It’s the future – but not that far – 2113, let’s say. Humans have long since legalized gay marriage. In fact, they have legalized polyamourous marriage too. People have names that contain parenthesis – names that must be both seen and spoken – names that give their identities such nuanced meanings that almost everyone wears their name stitched onto their clothing (this is also a display of subject-specific-superficial consumerism). And while at birth, almost everyone is designated as either male or female, as they get older, they are given a number based on extensive psychiatric evaluations through social interaction and testing. The number indicates their placement on the sexuality scale. You may be a straight male who sometimes admires the physique of other men, but not sexually (M9) or a fully lesbian Female who is disgusted by men and does not even feel comfortable in the same spaces (F1). Or perhaps you have decided to surgically alter your biological sex from Female to Male, yet you are still mostly sexually attracted to men (TM3). These labels may also be monogrammed onto all your belongings as a part of your consumer identity, if you should chose to have this displayed. There is even an option for those who find themselves to be sexual chameleons – that’s why there is the LCD- identifier – allowing your sexual identity to be displayed as it changes.

The above system was designed through a conglomeration of government and corporate sponsoring that the people accepted gradually. Many thought it would be utopian. Many felt more comfortable being able to identify each other – parenthetical names indicate a longing for deep conversation, for example. But then the (M5) and (F5) designated humans began to form a coalition and prove that they – the most open and willing to move through the sexualities, were dominant – somehow better. Because humans love hierarchy. I’ll let you imagine what happens next.

— Anyway – that’s what I was thinking about as I was reading Licona. I am not a fan of Zines. I had a bunch of friends in zine culture, and I get it. I’m just not a fan. So I’ll leave you with the craziest response blog I’ve ever done. I wonder if it qualifies as non-linear. Or stream of conscious, maybe? Hm.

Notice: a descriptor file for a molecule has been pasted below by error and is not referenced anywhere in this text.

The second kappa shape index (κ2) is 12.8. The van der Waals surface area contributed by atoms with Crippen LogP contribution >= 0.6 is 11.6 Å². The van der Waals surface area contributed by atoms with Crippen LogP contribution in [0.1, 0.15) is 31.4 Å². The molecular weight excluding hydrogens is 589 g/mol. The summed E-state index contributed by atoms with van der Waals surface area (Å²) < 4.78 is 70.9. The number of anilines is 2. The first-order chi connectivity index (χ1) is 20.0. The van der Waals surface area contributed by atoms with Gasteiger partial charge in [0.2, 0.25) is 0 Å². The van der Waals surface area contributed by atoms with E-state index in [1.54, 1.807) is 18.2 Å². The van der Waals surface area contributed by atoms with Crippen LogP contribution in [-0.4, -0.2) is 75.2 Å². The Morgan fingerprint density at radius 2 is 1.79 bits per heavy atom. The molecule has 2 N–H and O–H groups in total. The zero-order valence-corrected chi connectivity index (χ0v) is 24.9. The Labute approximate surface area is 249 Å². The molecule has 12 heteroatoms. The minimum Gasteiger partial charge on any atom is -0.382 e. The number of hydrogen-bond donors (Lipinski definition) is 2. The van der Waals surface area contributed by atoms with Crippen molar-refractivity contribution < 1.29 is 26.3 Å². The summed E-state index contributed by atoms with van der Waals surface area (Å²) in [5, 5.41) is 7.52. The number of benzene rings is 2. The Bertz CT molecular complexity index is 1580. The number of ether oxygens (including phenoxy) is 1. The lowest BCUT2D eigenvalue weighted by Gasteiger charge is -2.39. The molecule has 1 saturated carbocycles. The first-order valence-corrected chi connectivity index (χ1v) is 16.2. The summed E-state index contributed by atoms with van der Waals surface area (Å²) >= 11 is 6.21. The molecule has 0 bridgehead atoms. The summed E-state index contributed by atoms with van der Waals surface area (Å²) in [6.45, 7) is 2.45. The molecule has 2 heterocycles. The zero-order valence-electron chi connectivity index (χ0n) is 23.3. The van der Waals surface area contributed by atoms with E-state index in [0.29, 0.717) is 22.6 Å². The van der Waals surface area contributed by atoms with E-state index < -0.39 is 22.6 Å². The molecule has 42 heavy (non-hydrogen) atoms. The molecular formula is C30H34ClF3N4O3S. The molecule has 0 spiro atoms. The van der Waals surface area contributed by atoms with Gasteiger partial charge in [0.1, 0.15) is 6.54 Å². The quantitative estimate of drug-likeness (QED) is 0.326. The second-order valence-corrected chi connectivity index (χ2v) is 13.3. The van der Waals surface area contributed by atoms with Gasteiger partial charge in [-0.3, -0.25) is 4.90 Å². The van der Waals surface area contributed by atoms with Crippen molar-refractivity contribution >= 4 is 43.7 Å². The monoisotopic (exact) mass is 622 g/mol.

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Intertextual America – 8150

This week, I decided to move away from the materialism and commodification of the university system I’ve lately become obsessed with and talk about a topic that’s a little more fun: intertextuality.

What is intertextuality?

If you ask Frank J. D’Angelo in 2009, he would tell you that intertextuality is deployed in a series of related ways. In his article “The Rhetoric of Intertextuality” published in the Rhetoric Review in 2009, D’Angelo informs the reader through the use of various definitions, that intertextuality can be adaptation, retro, appropriation, parody, pastiche, or simulation. And while this is an interesting and useful reading of intertextuality, it feels incredibly shallow, and… well… D’Angelo is not very cool. “The Rhetoric of Intertextuality” feels like my grandfather wrote it, and that’s only after he consciously decided to not know much about popular culture for at least ten years prior. His examples too often feel bizarre, and a little out of left-field. And I find it irritating that D’Angelo begins each section by using a dictionary definition – a technique I tell my students not to use since dictionaries don’t have context. And while D’Angelo has some great ideas, and I really really DO think this article is useful pedagogically, I think he’s reaching in a lot of places. When he’s talking about adaptation, and the way we make one work into various commodities like film adaptations, action figures, electronic media, and so on – is this really adaptation? Isn’t it just commerce gone awry? Then, I’m not sure why retro is separate from adaptation. Isn’t making something retro (or as D’Angelo tells it, recycled) just a re-appropriation of older ideas?